Give thanks to the LORD, for he is good; His love endures forever.
1 Chronicles 16:34
Ice skating with Davey’s slicks for skates does not work.
Riding from Marlborough to Fitchburg on Route 117, I suddenly found myself not pedaling but sliding on my right side down the road, sliding a prodigious distance across a patch of ice masquerading as wet water. Because God is gracious, the driver behind me was following slowly and with lots of room, so he was able to stop. He and a bunch of strangers immediately rushed to my aid, forcing me to stay not move, wrapping me in blankets, and calling 911. People kept talking to me, asking if I was still awake, asking my name, asking the date and who the President was. I started feeling very cold as I lay there on the ice, even wrapped in blankets and jackets. After what felt like an age, an ambulance came and they wrapped my neck in a brace, lifted me up onto a stretcher using this interesting plastic contraption that slid under me on the ground. They asked a bunch of questions too, about my name, age, who I wanted to contact, what hurt, what hospital I wanted to go to. Finally we got to the Clinton Hospital*, where they wrapped me in blankets — I was shivering violently from the prolonged laying on ice combined with my sweat cooling and evaporating — and eventually took me for X-rays to check my neck. They determined my neck was fine, released me from the uncomfortable brace, and sent Ian in to see me. We waited a little while, and a very nice doctor came by, moved my arms and legs, and told me I was lucky. Nothing broken. He prescribed Tylenol for swelling and ice for bruises and sent me and Ian on our way. We stopped at the Lancaster Police Department to retrieve my bike. Finally I got home, my head still dizzy and painful from whacking the ground so hard. I took a hot bath and went to bed.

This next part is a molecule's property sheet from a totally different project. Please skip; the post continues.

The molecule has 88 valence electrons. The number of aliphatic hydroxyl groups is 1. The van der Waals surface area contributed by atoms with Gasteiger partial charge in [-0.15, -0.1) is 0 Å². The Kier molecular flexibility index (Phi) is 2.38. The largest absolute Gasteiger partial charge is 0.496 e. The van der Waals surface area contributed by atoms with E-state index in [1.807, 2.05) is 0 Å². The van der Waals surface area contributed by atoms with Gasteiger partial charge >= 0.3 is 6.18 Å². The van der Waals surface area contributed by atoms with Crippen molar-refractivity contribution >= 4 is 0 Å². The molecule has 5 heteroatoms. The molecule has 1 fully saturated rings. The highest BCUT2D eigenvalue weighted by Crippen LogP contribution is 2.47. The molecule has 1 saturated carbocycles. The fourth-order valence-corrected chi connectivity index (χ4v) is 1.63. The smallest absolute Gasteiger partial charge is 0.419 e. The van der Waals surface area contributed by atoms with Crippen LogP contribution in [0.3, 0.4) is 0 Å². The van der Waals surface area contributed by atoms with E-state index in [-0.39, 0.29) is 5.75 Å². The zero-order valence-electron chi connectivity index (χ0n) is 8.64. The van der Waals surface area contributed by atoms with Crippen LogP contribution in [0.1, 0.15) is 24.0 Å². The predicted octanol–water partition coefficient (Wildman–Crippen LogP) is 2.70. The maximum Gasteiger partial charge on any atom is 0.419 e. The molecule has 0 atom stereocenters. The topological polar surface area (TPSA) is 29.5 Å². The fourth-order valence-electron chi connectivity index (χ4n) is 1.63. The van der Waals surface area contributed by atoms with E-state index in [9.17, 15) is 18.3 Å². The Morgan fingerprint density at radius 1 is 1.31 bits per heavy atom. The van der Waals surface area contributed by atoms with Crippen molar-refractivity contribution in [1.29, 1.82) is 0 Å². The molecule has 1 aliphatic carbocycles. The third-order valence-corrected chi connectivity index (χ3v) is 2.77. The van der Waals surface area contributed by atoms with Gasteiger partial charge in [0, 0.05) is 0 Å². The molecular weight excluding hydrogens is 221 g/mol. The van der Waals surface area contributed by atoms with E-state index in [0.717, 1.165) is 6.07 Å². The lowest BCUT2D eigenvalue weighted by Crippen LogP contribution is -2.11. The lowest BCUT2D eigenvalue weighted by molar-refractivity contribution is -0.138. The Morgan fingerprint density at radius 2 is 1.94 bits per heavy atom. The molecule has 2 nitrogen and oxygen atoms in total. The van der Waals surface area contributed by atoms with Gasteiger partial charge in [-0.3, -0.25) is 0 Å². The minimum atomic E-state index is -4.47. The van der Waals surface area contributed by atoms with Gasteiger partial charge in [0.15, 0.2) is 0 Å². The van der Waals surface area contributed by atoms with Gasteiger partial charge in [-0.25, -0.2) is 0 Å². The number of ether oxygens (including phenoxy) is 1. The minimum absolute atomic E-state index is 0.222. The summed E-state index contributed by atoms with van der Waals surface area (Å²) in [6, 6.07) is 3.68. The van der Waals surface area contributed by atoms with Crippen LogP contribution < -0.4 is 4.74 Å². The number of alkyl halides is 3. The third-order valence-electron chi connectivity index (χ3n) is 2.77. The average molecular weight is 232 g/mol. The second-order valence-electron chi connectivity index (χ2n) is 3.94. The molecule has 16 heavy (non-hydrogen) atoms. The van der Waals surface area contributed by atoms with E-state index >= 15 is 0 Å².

Today I feel remarkably good, considering I fell on ice while traveling at least 20 mph. I have a bruise on my hip, a low-grade headache, slight dizziness, and that’s it. No cuts, no road rash, no broken bones or even significant bruising. My bike is fine. My clothes didn’t even rip. I have replaced my old helmet with a new Bell and plan on riding to work tomorrow.
It’s moments like these that convince me that God is really watching out for me. Life is good.
*God was working here, too. The Clinton Hospital is part of the UMass Memorial Medical Group. So is the Marlborough Hospital, where I went last Saturday to obtain antibiotics for my sinus infection (which is gone). This worked out well, because last Saturday I provided them with all my updated information, including insurance information, so that at the Clinton Hospital, they just checked that all that remained the same, and needed nothing else from me. That was good, because while cycling recreationally I do not carry my license or insurance card with me; I had no ID whatsoever. Guess God knew what he was doing when I went to the Marlborough Hospital last weekend.
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